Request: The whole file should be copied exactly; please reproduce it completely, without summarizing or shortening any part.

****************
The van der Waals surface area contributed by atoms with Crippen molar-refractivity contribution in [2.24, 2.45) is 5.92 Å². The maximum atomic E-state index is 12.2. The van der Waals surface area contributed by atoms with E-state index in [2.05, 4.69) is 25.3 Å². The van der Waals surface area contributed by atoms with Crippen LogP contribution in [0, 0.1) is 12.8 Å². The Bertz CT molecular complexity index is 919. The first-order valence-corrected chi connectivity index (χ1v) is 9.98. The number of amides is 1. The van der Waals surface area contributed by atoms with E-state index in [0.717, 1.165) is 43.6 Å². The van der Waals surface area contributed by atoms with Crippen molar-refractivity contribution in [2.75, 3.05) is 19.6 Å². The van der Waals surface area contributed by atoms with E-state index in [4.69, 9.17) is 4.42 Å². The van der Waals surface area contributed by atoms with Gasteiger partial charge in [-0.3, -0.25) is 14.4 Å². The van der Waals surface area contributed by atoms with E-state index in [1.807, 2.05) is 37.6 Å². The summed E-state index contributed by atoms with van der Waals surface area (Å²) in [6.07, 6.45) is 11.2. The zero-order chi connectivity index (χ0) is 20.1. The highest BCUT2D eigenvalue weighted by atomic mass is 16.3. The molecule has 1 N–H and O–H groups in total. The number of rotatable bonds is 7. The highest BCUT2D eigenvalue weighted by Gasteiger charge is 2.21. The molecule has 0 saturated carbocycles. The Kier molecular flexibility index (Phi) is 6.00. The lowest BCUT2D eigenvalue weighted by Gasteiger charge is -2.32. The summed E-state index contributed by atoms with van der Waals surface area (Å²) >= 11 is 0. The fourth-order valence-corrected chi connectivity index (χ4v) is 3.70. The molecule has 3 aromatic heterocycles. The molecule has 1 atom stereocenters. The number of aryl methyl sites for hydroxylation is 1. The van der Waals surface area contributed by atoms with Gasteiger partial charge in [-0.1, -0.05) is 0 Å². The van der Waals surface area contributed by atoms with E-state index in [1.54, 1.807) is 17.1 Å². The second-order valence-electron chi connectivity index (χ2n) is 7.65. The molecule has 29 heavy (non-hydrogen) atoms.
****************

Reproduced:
The van der Waals surface area contributed by atoms with Crippen molar-refractivity contribution in [2.24, 2.45) is 5.92 Å². The maximum atomic E-state index is 12.2. The van der Waals surface area contributed by atoms with E-state index in [2.05, 4.69) is 25.3 Å². The van der Waals surface area contributed by atoms with Crippen LogP contribution in [0, 0.1) is 12.8 Å². The Bertz CT molecular complexity index is 919. The first-order valence-corrected chi connectivity index (χ1v) is 9.98. The number of amides is 1. The van der Waals surface area contributed by atoms with E-state index in [0.717, 1.165) is 43.6 Å². The van der Waals surface area contributed by atoms with Crippen molar-refractivity contribution in [2.75, 3.05) is 19.6 Å². The van der Waals surface area contributed by atoms with E-state index in [4.69, 9.17) is 4.42 Å². The van der Waals surface area contributed by atoms with Gasteiger partial charge in [-0.3, -0.25) is 14.4 Å². The van der Waals surface area contributed by atoms with E-state index in [1.807, 2.05) is 37.6 Å². The summed E-state index contributed by atoms with van der Waals surface area (Å²) in [6.07, 6.45) is 11.2. The zero-order chi connectivity index (χ0) is 20.1. The highest BCUT2D eigenvalue weighted by atomic mass is 16.3. The molecule has 1 N–H and O–H groups in total. The number of rotatable bonds is 7. The highest BCUT2D eigenvalue weighted by Gasteiger charge is 2.21. The molecule has 0 saturated carbocycles. The Kier molecular flexibility index (Phi) is 6.00. The lowest BCUT2D eigenvalue weighted by Gasteiger charge is -2.32. The summed E-state index contributed by atoms with van der Waals surface area (Å²) >= 11 is 0. The fourth-order valence-corrected chi connectivity index (χ4v) is 3.70. The molecule has 3 aromatic heterocycles. The molecule has 1 atom stereocenters. The number of aryl methyl sites for hydroxylation is 1. The van der Waals surface area contributed by atoms with Gasteiger partial charge in [-0.1, -0.05) is 0 Å². The van der Waals surface area contributed by atoms with E-state index in [1.54, 1.807) is 17.1 Å². The second-order valence-electron chi connectivity index (χ2n) is 7.65. The molecule has 29 heavy (non-hydrogen) atoms.